Wednesday, 2 April 2014

White by Tim Lebbon



Tim Lebbon is a new author to me, I was offered his book by The Daily Bookworm a really great resource if you like free or low priced books, finding out about authors via interviews and trying something different!

One of the previous reviews for this book commented on its “tried, tested and tired” set up, but essentially aren’t all stories just that, what makes them stand out is the writing, the settings, the characters and the odd twist. 

I think TL managed this. He is also a master at human observation, the little details and nuances about a personality. Despite all his characters having very scanty to no background he made me care about them, want to know more; it was beguiling.

One simple line at the very start made me realise I was going to really enjoy this author’s work: we could not leave Boris lying dead in the snow.  Apply whatever levels of civilisation, foolish custom or superiority complex you like, it just wasn't done.

After the first dead body shows up this hodgepodge group of survivors begin to show cracks, then as the second of them is found punctured to death by “something” the paranoia really ramps up. 

How each character copes with it is the fundamental element of the story and TL is very adept at keeping them very separate characters.  He picks at human nature in a very precise way, showing up with the flaws and bringing out the annoying habits that would soon grate.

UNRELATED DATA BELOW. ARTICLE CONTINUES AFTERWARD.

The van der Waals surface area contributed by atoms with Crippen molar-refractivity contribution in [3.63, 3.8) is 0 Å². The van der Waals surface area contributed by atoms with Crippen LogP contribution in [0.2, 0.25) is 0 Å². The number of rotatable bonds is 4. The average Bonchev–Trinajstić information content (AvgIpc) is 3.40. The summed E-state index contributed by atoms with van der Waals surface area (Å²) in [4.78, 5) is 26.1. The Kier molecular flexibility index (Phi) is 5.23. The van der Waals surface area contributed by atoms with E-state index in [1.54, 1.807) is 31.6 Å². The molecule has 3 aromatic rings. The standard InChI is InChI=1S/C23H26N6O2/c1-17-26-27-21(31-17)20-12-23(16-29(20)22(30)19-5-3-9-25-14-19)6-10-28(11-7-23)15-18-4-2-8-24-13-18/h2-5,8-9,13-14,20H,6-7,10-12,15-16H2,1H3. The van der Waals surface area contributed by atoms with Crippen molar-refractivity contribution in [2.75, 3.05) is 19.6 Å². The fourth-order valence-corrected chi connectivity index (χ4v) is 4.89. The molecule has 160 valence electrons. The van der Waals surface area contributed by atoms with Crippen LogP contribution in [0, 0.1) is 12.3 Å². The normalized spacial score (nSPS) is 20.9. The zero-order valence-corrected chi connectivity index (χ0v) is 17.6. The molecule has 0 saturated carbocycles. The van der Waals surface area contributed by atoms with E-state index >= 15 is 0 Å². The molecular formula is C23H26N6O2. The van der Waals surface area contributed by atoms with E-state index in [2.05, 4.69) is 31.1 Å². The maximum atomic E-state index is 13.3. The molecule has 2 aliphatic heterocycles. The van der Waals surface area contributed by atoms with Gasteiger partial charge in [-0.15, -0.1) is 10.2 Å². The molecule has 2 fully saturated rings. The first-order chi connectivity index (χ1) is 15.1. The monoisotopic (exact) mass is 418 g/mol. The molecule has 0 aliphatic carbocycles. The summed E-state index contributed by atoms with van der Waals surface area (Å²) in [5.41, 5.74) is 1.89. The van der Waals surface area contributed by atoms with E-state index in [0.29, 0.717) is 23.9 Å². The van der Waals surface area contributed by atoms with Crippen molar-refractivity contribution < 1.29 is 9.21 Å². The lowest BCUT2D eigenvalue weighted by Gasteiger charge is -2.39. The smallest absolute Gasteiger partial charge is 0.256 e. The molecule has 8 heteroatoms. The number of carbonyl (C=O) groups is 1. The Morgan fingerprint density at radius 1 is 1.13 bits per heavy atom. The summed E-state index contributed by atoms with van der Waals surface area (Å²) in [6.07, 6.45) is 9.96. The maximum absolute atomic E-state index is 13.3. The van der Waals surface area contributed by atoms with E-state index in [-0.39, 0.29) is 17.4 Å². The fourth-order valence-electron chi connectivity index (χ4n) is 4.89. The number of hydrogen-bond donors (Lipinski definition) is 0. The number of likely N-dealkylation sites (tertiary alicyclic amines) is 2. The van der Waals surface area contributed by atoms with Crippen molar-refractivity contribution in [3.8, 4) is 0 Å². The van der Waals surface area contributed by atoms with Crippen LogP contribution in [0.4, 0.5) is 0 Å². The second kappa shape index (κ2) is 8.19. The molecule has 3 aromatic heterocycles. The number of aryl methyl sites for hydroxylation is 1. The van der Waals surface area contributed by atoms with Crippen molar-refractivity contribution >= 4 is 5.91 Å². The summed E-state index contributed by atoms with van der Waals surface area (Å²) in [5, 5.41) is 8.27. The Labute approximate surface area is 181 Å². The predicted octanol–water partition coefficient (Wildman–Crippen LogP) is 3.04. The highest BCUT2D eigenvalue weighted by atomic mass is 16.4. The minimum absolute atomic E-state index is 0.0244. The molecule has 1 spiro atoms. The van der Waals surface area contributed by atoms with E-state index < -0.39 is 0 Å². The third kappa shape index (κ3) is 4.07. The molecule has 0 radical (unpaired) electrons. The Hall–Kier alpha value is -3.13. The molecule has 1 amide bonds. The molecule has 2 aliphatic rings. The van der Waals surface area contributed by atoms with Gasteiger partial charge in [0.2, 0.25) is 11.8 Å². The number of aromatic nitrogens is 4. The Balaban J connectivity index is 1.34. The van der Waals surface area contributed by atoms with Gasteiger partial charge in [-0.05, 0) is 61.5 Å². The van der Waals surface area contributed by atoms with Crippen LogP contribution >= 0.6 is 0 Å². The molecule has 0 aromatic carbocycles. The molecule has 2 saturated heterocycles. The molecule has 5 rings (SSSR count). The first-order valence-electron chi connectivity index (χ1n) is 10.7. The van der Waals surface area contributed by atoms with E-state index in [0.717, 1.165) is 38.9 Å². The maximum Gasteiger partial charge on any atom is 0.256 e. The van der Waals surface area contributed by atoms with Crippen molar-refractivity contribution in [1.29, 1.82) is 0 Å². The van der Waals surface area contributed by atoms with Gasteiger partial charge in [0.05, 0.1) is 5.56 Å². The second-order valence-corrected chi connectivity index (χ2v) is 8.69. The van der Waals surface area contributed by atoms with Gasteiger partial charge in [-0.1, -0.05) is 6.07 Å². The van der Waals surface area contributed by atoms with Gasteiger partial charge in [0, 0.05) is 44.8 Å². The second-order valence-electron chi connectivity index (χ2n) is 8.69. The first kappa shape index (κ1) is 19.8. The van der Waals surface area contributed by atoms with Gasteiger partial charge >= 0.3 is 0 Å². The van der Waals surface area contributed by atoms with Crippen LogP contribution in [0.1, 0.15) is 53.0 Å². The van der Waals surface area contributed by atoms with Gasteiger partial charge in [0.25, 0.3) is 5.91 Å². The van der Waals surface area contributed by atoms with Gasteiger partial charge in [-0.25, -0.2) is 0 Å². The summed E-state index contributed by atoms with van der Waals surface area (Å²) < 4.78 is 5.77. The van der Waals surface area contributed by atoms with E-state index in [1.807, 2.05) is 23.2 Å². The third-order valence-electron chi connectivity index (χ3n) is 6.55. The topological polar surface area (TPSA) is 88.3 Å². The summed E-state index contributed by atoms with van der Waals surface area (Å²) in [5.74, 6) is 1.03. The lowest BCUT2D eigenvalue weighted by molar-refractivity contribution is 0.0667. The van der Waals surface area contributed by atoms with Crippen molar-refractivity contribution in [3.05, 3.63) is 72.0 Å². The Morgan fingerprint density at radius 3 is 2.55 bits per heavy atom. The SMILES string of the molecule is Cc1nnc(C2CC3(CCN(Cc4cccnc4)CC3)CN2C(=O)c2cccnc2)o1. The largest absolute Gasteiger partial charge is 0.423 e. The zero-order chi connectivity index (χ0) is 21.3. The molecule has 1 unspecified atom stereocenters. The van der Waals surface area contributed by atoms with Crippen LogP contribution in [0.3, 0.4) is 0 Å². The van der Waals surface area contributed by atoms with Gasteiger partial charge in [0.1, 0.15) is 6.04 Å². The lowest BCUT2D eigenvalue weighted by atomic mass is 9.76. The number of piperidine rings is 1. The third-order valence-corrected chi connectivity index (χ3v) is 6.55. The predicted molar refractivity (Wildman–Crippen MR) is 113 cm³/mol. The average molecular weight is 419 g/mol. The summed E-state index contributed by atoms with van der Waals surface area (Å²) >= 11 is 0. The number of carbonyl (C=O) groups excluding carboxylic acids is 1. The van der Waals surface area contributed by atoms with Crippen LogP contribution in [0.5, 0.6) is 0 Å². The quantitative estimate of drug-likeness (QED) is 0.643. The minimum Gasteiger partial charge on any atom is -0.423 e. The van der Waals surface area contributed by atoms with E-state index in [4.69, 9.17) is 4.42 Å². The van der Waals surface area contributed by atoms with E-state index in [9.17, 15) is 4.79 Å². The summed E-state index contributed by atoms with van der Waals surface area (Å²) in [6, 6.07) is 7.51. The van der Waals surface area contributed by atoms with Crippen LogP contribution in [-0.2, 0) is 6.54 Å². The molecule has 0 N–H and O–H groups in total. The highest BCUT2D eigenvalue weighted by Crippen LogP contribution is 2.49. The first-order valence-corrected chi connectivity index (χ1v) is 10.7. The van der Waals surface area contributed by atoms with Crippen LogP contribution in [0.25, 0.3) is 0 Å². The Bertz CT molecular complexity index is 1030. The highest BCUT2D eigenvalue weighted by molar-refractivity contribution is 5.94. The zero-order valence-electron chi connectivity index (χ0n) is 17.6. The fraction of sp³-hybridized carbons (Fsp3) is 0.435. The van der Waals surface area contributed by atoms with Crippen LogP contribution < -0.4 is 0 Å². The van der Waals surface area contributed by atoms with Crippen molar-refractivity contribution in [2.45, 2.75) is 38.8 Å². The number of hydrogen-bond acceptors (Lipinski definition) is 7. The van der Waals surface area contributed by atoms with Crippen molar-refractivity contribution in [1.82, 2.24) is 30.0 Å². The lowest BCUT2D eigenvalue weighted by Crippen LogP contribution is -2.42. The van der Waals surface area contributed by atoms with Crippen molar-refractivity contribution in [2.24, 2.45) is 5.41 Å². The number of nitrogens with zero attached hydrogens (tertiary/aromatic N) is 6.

A very brief paragraph gives the minimal information as to how this motely group came together and why.  The world is going to Ruin as nuclear reactors have been melting down, it is obvious in the comments from the group that humankind has become more of a cancerous plague upon the planet and the speculation is that Earth, God, Nature, take your pick is fighting back, with devastating consequences. 

At times this was more like a good murder mystery with a gore/horror flavor but this novella kept me rapt for the 3+ hours. There is a wonderful element of dark humour; mutant badgers and hedgehogs gone bad… really made me giggle.

As each continuing death ratcheted up the tension, TL introduces new nuggets of the mystery to keep you guessing at who or what is doing the killing. Allowing the tension to show through his characters, where you are privy to little secrets about certain members. 

The narrator is never given a name, we only know him through the grief of his wife, taken early in the Ruin and his constant commentary on the situation; he does appear to be losing a few cogs of sanity though, which is interesting to observe.

The ending was a big disappointment to me until I thought about it for a few hours. Like a locked room mystery you never fully understand what is going on. I usually like all my horrors to have had faces, names, and a reason. But I enjoyed this “drop of a cliff” ending because of the story. It has left me feeling more spooked than an explanation.  A true shiver down the spine.

Unusually I found not one single grammatical error.